UAE's forum for 'promoting peace' is another cynical PR initiative
The gruesome assassination of Saudi journalist Jamal Khashoggi two months ago has put pressure on Western governments to stop supporting the destructive agenda of Saudi Arabia’s Crown Prince Mohammad bin Salman.
The most powerful man in Saudi Arabia is viewed by the world's leading intelligence agency as ultimately responsible for dispatching the team of hit men - known as the Tiger team - to lure Khashoggi to his death, dismemberment, and subsequent dissolving in acid in Istanbul.
But as observers of the region know well, Saudi Arabia’s crown prince is in many ways simply the impetuous protege of the equally dangerous, but far more sophisticated, crown prince of the UAE, Mohammad bin Zayed. As noted recently with eloquent concision by Carnegie's Richard Sokolsky and Daniel R DePetris, the UAE has been engaged in similarly murderous and reckless behaviour as the Saudis, albeit with far more effective PR.
A savvy PR campaign
Whether engaged in brutal wars like the one in Yemen with hundreds of thousands displaced and tens of thousands killed, or crushing dissent and political liberties at home, the UAE government is no better than its neighbour next door. Yet its savvy PR means that such matters frequently fall below the radar of international observers.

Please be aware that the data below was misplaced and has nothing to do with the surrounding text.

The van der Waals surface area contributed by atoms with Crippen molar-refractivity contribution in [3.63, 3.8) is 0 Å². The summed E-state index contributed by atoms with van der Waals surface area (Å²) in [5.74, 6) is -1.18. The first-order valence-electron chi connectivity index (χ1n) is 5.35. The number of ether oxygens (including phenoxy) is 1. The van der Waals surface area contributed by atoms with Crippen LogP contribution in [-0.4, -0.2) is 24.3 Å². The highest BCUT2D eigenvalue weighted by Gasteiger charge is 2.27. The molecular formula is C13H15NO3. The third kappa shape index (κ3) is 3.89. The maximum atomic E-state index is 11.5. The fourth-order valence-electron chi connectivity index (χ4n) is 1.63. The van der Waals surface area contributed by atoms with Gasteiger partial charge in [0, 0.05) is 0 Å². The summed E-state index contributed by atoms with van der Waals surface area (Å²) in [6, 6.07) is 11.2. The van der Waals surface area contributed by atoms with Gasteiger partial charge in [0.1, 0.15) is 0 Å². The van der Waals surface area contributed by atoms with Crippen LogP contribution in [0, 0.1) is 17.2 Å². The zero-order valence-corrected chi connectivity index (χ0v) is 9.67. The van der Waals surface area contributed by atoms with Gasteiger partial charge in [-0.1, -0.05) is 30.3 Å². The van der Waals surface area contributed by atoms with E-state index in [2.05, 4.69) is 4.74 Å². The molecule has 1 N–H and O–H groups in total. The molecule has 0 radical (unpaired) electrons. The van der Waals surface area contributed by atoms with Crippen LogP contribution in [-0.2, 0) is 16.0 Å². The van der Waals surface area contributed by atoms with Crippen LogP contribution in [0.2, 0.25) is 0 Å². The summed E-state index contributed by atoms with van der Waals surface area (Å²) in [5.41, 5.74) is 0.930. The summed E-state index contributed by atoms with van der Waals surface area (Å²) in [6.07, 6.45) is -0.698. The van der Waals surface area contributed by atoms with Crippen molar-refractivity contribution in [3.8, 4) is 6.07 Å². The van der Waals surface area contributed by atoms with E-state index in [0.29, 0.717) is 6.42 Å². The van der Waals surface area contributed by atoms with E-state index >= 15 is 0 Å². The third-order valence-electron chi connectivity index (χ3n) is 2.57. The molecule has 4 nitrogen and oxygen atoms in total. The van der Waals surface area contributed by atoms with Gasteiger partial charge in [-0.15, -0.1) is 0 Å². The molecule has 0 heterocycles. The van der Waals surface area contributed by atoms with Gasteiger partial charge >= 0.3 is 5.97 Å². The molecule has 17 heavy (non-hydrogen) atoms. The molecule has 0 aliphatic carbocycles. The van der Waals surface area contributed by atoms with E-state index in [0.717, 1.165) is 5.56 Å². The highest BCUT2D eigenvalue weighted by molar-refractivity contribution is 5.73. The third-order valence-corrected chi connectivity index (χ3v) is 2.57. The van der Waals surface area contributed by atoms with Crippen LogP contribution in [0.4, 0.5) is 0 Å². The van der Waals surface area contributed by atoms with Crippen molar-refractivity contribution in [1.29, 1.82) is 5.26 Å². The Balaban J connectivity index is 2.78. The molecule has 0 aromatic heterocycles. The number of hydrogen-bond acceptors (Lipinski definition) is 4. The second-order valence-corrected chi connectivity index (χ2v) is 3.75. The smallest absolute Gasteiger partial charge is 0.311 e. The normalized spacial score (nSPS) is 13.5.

One such PR initiative meets this week for its fifth annual conference, namely the UAE’s Forum for Promoting Peace in Muslim Societies (FPPMS) whose official patron is the country’s foreign minister, Abdullah bin Zayed. The forum, established in 2014 as a direct counterweight to the Arab revolutionary demand for more accountable government in the region, is headed by a learned Saudi-based scholar and one-time Mauritanian politician, Abdullah bin Bayyah.
The UAE’s involvement with religion is nakedly instrumental to its maintaining political power and influence in the region
Accordingly, at the inaugural forum, Bin Bayyah spoke of the religious obligation for subjects of Muslim states to be obedient to their rulers, while highlighting that calling for democracy in the Arab world was "essentially a declaration of war".
Bin Bayyah’s services to the UAE have likely made him the Emirates' most sought-after Islamic scholar. He has recently been placed at the head of a newly formed Emirates Fatwa Council that presents itself as a promoter of "moderate" Islam.
Both institutions form part of the UAE’s armoury for religious legitimation in a part of the world where religion is an integral part of the public sphere. As I have briefly discussed elsewhere, the UAE’s involvement with religion is nakedly instrumental to its maintaining political power and influence in the region.
As Machiavelli pointed out 500 years ago, religion is a valuable tool in the hands of a prince, and the UAE’s princes seem deeply aware of this fact. Bin Bayyah's second in command at the forum is the Californian scholar Hamza Yusuf, who has been described by the Guardian as "arguably the West's most influential Islamic scholar".
Both scholars have a long record of public engagement on religious matters in both the Middle East and the West. They both now serve at the pleasure of the UAE's princes, using their religious profiles to sell the UAE's notion of a programme of religious moderation to a global audience.